Area Forecast Discussion
Issued by NWS Kansas City/Pleasant Hill, MO

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FXUS63 KEAX 152133

333 PM CST Mon Dec 15 2014

Issued at 332 PM CST MON DEC 15 2014

Short Term (Tonight through Wednesday):

The nearly stacked low, which has brought rain to the area last
night through this afternoon, has moved into northwestern Missouri.
This low will continue to track enewd across northern Missouri this
evening and into southeastern Iowa tonight. Expect mainly just light
and drizzle the rest of this evening into the overnight hours before
the system pulls it the southern Great Lakes by early tomorrow
morning. Temperatures are quickly falling on the backside of the
system as strong CAA is ongoing with strong and gusty northwest
winds. There is a very small chance that temperatures may drop below
freezing across extreme northwest Missouri before moisture pushes
east an there could be a brief period of freezing drizzle.
Otherwise, the remainder of the short term looks cold and dry.
Strong cold air advection will continue through most of the day on
Tuesday keeping highs in the 30s across the forecast area. Surface
high pressure will then build into the area tomorrow evening and
remain over the area through the day on Wednesday. This will
continue the chilly conditions with lows dropping into the upper
teens to mid 20s Tuesday night and highs again only in the 30s

Extended Forecast (Wednesday night through Monday):

The extended period becomes a little more interesting in regards to
the potential for winter weather with two systems of interest. The
first system will look to affect the area Wednesday night into
Thursday. A upper level trough will push on shore along the Pacific
Coast on Tuesday night and will move into the Four Corners region by
Wednesday night. A lead shortwave ejecting out from this trough will
move into the central and southern Plains by Wednesday night. Models
try to develop light precipitation across the Plains however as it
pushes eastward into the local area dry air is in place. NAM models
soundings suggest the the lowest 4-5kft of the profile remain dry
and never saturate leading to a dry forecast. The GFS and to a
lesser extent the EC do show top down saturation however the EC
shows no moisture in the snow growth zone by the time the lower
levels saturate leading to freezing drizzle. The GFS still does have
moisture in the snow growth zone by the time the column saturates as
well as an area of enhanced elevated frontogenesis which would
support a quick burst of snow mainly south of I-70 capable of
producing up to an inch of snow. Consequently, with three vastly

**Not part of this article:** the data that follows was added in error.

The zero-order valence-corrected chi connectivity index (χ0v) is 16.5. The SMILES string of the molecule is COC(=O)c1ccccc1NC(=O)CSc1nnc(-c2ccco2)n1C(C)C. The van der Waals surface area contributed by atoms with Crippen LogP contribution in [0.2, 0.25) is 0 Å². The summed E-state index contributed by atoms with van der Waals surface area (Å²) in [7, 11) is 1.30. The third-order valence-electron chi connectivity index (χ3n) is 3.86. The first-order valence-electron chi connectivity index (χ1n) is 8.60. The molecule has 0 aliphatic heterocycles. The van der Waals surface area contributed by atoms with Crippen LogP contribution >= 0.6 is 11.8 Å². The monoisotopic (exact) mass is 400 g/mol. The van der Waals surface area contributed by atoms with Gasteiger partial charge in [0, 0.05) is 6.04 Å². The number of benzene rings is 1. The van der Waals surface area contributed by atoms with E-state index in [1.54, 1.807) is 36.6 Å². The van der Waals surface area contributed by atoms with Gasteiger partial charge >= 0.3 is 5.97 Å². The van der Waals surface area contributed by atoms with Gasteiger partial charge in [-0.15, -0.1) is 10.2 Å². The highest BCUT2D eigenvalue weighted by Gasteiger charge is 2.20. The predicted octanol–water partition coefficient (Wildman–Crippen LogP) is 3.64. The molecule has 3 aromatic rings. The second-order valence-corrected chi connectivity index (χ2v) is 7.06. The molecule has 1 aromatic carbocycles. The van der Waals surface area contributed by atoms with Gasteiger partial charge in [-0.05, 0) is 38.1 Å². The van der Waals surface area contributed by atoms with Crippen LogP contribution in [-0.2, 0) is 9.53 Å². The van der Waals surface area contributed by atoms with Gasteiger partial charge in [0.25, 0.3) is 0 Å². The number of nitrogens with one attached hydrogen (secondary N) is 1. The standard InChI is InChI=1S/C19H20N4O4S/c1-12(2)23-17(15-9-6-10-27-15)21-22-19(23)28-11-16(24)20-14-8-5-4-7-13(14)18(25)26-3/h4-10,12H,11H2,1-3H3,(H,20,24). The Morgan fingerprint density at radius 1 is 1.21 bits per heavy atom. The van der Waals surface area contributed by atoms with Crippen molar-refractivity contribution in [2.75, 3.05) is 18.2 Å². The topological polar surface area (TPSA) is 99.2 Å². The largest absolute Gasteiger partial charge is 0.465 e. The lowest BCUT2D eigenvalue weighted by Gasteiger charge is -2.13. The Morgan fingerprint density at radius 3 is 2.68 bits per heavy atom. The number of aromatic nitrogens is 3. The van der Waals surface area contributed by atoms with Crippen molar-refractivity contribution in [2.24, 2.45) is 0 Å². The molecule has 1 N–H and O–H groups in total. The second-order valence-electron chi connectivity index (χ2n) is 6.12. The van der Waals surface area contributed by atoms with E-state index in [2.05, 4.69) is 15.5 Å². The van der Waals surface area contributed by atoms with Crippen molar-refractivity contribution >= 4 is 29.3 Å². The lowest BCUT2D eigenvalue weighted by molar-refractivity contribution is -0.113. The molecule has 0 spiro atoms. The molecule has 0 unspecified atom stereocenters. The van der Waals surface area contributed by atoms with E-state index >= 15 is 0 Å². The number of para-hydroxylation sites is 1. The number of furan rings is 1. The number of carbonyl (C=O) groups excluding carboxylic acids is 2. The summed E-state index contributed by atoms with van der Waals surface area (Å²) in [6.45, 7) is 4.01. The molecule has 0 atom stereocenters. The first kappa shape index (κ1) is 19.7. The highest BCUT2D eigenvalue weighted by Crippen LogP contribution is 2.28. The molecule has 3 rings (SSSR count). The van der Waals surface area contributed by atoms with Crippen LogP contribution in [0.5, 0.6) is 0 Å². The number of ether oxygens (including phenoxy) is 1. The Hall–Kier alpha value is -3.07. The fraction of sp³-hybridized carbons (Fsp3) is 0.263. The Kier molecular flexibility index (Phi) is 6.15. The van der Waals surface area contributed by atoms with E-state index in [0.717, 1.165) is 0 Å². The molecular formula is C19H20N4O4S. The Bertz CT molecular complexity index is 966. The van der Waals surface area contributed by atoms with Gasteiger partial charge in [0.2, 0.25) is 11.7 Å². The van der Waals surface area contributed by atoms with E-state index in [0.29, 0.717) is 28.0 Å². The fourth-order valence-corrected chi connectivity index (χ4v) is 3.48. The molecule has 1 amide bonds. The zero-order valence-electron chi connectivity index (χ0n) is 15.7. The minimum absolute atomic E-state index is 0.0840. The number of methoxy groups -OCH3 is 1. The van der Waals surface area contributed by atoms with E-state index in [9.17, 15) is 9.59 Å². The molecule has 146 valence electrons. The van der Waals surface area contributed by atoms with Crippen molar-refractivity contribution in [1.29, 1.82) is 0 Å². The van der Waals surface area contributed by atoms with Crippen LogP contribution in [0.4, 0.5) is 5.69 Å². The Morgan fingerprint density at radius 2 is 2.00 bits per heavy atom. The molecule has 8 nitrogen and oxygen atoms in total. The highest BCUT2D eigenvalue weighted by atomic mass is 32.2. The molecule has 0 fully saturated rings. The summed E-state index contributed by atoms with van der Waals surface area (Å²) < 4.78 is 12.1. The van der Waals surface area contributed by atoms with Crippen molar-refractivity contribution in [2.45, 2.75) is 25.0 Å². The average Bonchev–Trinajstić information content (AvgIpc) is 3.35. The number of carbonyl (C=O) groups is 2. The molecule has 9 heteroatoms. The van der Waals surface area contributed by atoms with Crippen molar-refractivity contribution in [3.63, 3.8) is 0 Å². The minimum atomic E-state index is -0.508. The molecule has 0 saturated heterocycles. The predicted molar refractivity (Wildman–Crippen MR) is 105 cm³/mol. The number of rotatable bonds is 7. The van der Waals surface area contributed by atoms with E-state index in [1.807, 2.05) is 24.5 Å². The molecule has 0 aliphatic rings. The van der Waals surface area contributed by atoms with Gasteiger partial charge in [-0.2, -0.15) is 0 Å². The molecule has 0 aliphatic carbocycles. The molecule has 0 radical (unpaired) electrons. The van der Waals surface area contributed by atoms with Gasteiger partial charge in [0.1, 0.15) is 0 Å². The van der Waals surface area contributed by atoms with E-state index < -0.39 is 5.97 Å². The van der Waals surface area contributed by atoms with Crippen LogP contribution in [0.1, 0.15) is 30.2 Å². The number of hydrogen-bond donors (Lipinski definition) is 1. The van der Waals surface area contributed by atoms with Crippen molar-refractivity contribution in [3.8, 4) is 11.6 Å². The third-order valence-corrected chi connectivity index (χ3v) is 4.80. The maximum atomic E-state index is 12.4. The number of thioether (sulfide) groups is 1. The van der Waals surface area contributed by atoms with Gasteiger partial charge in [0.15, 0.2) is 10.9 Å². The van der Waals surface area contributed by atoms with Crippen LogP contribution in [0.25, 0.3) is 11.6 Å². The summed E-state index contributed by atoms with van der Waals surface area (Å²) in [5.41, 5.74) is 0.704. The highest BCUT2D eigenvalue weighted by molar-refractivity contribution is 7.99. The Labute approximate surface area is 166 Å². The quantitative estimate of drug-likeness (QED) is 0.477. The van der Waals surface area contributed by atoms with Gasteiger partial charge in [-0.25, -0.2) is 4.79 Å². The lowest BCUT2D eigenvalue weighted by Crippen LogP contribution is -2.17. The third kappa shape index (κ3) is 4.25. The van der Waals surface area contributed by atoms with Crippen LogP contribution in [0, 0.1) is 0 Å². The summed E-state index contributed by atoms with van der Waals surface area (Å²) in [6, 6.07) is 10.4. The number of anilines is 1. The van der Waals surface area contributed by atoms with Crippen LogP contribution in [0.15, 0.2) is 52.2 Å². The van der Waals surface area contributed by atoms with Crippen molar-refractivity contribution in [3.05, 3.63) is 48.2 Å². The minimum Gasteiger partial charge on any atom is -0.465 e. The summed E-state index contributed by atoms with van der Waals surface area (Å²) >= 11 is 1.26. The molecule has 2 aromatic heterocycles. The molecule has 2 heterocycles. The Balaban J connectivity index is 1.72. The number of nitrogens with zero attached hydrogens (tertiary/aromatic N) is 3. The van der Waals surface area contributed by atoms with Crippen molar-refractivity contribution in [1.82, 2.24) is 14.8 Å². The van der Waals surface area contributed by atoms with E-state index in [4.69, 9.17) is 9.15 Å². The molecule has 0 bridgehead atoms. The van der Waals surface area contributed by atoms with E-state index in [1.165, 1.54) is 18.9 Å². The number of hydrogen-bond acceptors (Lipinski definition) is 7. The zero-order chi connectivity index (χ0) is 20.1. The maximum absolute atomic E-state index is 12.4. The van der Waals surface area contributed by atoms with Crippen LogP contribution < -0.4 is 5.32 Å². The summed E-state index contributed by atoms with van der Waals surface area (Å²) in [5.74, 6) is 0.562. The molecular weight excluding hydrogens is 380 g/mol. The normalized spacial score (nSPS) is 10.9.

different solutions have kept precip chances only in the chance
category with the potential for freezing drizzle or light snow
Wednesday night into Thursday.

The second chance for potential wintry precipitation will come
during the Friday to Saturday timeframe. This chance for
precipitation will be associated with the aforementioned upper level
(Four Corners) trough. Timing and track of this system will be the
main caveat to the forecast. The GFS has a much quicker, flatter,
and more progressive wave as it moves from the southern Plains into
the Lower Mississippi River Valley on the day Friday. Subsequent
model run keep pushing this storm track south however, the GFS still
suggests the chance for light snow on Friday across the entire
forecast area with the exception of extreme northern Missouri with
the heaviest totals across central Missouri. The EC solution is
slower, deeper and evening further south with the storm track. This
would leave the local area dry with precipitation passing south of
the forecast area on Friday into Friday night. As such have snow
chance on Friday and Friday night across the south CWA.

High pressure then looks to build into the region on Saturday with
dry conditions and temperatures in the 30s. Beyond that, model
solutions diverge however, a return to southerly flow on the
backside of the surface high should signal a warming trend as we
head through the latter half of the weekend into the beginning of
next week.


.AVIATION...(For the 18Z TAFS through 18Z Tuesday Afternoon)
Issued at 1110 AM CST MON DEC 15 2014

Most of the activity associated with the storm system has worked its
way well to the east. However, we may see additional spotty showers
as the back side of the storm moves over the state border. Expecting
these to clear out of the area by 00Z as low center continues to trek
eastward. Ceilings will gradually improve after this time frame and
are looking to more readily scatter out Tuesday morning. The other
significant feature to consider is the steady gusty winds as they
turn northwesterly with the arrival of the cold front.




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